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Liverpool and FSG can bridge £196m gap with new shirt deal

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Liverpool’s continued growth as a football club on and off the field has the potential to aid the effort to land a major commercial deal in two years time.

Since 2010 the Reds have had the logo of banking giant Standard Chartered across the front of their home and away shirts, the UK-based firm having most recently negotiated a deal to run from 2019 to 2023. That deal, struck in 2018, has been worth around £160m to the Reds, some £40m per season, the renegotiation bringing a reported annual uplift on the previous deal of £10m per year.

Liverpool have won both the Champions League and Premier League in that time, as well as the Club World Cup, and that success has brought positive exposure for Standard Chartered, whose time as main shirt sponsors of the Reds will have outlasted Carlsberg’s stint during the 1990s and 2000s.

It’s unclear yet whether Standard Chartered will be seeking to continue their relationship with the club as main shirt sponsor beyond 2023, but whether it is an extension of an existing partnership or the beginning of a new one, Liverpool owners Fenway Sports Group will be seeking to drive up the value of one of the most prominent marketing positions in all of European football – the front of the Reds’ shirt.

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But how does it stack up against their biggest rivals?

Compared against the biggest front of shirt sponsorship deals in European football, Liverpool sit seventh in the list, according to insights from Sport Business.

The shorter term nature of their deal, due to expire in just two years time, skews its value somewhat given the appearance in the list of clubs who are commanding far less annually but who have a long contract in place.

While the £160m deal with Standard Chartered sees Liverpool ahead of the likes of Chelsea, Juventus and Lyon in the top 10, it is still some way short of the deal that table toppers Real Madrid have in place with the Emirates airline brand. A value of £356m on a six-year deal means that the Reds are around £196m behind what the Spanish giants have pulled in.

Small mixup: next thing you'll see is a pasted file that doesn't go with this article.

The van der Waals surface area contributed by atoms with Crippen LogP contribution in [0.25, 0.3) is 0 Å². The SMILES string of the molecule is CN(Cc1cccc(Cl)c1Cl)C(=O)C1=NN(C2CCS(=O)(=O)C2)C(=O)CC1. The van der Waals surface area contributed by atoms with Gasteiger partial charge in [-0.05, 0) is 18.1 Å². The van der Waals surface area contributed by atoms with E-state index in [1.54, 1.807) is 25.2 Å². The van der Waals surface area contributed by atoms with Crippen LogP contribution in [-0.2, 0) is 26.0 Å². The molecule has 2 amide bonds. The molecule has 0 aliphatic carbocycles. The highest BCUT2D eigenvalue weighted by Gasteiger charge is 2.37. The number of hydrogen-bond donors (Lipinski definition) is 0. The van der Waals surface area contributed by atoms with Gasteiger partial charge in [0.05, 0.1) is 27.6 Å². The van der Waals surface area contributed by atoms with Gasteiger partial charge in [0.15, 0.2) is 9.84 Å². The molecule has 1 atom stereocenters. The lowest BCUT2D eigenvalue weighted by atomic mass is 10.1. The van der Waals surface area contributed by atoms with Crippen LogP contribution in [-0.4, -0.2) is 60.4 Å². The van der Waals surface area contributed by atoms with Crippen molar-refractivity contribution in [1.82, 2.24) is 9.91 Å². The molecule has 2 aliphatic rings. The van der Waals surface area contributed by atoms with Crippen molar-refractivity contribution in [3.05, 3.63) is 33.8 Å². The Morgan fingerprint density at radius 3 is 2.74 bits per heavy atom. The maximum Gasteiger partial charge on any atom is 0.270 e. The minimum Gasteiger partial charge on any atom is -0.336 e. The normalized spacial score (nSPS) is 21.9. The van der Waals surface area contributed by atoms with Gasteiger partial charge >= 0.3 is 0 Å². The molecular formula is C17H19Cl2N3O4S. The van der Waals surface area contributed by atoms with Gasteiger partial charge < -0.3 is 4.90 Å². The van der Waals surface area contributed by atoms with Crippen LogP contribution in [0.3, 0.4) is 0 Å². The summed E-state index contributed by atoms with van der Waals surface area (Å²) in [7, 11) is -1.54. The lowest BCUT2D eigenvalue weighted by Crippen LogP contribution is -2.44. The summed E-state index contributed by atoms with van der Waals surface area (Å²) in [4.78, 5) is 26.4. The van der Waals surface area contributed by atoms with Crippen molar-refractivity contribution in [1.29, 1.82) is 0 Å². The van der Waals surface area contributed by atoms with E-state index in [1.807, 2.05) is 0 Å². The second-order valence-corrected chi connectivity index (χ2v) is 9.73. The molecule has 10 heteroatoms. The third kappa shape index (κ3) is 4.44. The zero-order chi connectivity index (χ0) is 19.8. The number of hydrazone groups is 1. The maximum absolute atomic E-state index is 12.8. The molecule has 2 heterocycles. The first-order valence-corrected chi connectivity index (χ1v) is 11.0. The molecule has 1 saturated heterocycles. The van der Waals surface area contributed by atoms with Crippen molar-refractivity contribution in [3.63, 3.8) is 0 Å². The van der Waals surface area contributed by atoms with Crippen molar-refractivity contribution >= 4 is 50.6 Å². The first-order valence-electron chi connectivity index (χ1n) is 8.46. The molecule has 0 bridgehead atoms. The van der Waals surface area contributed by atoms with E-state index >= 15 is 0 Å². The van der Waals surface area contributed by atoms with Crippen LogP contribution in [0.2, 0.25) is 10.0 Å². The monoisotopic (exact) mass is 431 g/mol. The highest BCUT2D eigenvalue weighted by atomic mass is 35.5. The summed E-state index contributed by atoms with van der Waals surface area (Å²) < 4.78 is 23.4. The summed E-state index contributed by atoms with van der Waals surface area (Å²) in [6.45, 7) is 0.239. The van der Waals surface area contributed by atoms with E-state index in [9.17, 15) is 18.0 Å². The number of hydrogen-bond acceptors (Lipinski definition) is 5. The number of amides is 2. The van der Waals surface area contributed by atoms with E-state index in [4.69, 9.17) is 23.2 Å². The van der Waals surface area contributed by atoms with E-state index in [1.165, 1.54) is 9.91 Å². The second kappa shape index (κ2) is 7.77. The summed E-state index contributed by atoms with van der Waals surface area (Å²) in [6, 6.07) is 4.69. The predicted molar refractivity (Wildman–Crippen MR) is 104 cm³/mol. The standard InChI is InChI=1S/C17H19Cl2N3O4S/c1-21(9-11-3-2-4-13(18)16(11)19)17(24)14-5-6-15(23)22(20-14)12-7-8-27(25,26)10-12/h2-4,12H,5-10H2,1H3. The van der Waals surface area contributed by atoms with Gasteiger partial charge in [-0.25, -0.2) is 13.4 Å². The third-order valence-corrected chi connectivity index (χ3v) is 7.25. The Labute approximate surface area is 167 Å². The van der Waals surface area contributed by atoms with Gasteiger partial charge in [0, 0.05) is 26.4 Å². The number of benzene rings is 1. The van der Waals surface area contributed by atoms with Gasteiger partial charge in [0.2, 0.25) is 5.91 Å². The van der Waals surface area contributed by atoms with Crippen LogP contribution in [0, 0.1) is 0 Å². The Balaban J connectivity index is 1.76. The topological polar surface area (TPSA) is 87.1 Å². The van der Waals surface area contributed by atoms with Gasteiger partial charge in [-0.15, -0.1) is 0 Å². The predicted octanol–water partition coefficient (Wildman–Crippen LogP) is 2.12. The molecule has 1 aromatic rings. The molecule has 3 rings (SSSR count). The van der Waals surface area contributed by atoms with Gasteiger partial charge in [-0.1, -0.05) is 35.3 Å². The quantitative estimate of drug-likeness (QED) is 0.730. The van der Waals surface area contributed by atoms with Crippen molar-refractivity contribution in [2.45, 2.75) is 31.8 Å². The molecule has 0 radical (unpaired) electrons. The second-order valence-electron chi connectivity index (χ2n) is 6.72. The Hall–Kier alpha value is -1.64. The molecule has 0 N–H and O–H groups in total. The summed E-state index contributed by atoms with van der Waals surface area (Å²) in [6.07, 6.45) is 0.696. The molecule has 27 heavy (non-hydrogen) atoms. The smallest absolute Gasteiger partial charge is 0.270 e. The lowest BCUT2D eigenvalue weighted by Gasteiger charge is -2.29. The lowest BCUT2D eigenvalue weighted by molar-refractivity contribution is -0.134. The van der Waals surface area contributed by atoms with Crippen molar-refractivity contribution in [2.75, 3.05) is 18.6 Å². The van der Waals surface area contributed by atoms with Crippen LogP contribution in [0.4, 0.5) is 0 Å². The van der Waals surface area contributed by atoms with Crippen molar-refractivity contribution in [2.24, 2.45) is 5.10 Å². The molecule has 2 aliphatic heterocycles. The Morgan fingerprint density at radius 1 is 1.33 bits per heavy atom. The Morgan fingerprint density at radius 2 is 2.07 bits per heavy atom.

Real Madrid’s annual fee with Emirates stands just shy of £60m per year, £20m more than what the Reds are commanding right now.

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Second on the list is, rather surprisingly, Bundesliga side VfL Wolfsburg. While their annual fee from long-standing sponsors Volkswagen, headquartered in the German city, brings in around £17m per season, the fact that it is a 16-year partnership which runs until at least 2029 bumps the value of the deal up to just past the £270m mark.

Third spot is occupied by Bayern Munich, with the German giants bringing in £267m from a seven-year deal with Deutsche Telekom which is worth £38m per year.

The biggest overall sums delivered by Premier League sides come from Tottenham Hotspur, their deal with insurance firm AIA worth £265m over the length of the eight year deal, which gives an annual value on it of around £33m.

Manchester United replaced Chevrolet with software firm TeamViewer earlier this year in advance of the current 2021/22 season, the Old Trafford side signing a five-year deal. Overall it is a deal worth around £317m, but annually it yields one of the biggest sums in Europe at £47m, a figure that makes it the most valuable Premier League deal annually, and the second most valuable annually in European football.

Chelsea’s deal with the mobile network Three and Arsenal’s deal with Emirates are worth similar amounts to Liverpool’s, with Chelsea’s deal up in 2023, like the Reds.

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One omission from the list is that of Barcelona.

The Spanish giants’ financial difficulties have been well documented and the Catalan club have been the hardest hit of Europe’s major clubs when it comes to the impact of the pandemic.

Having to shed their talismanic legendary figure of Lionel Messi in the summer to Paris Saint-Germain due to being unable to afford to keep him meant that the club lost their most marketable asset, something that will hurt them when it comes to searching for a new main shirt sponsor.

And that is a hunt that is already underway after Japanese firm Rakuten, who only extended their deal last year for one year at a vastly reduced sum, opted to cut ties with the relationship after this season.

Historically the front of shirt sponsorship of Barcelona has been one of European football’s most expensive, rivalling the kind of figures pulled in by their great rivals Real Madrid. But having lost their star player and the imposed austerity on them set to hamper their progress on the pitch for some time yet, quite how much damage has been felt by the brand will become known when they land their next deal.

For Liverpool, though, when 2023 comes around it will important that a position of strength remains, one that will help them drive forward what has already become one of the most lucrative deals in football.

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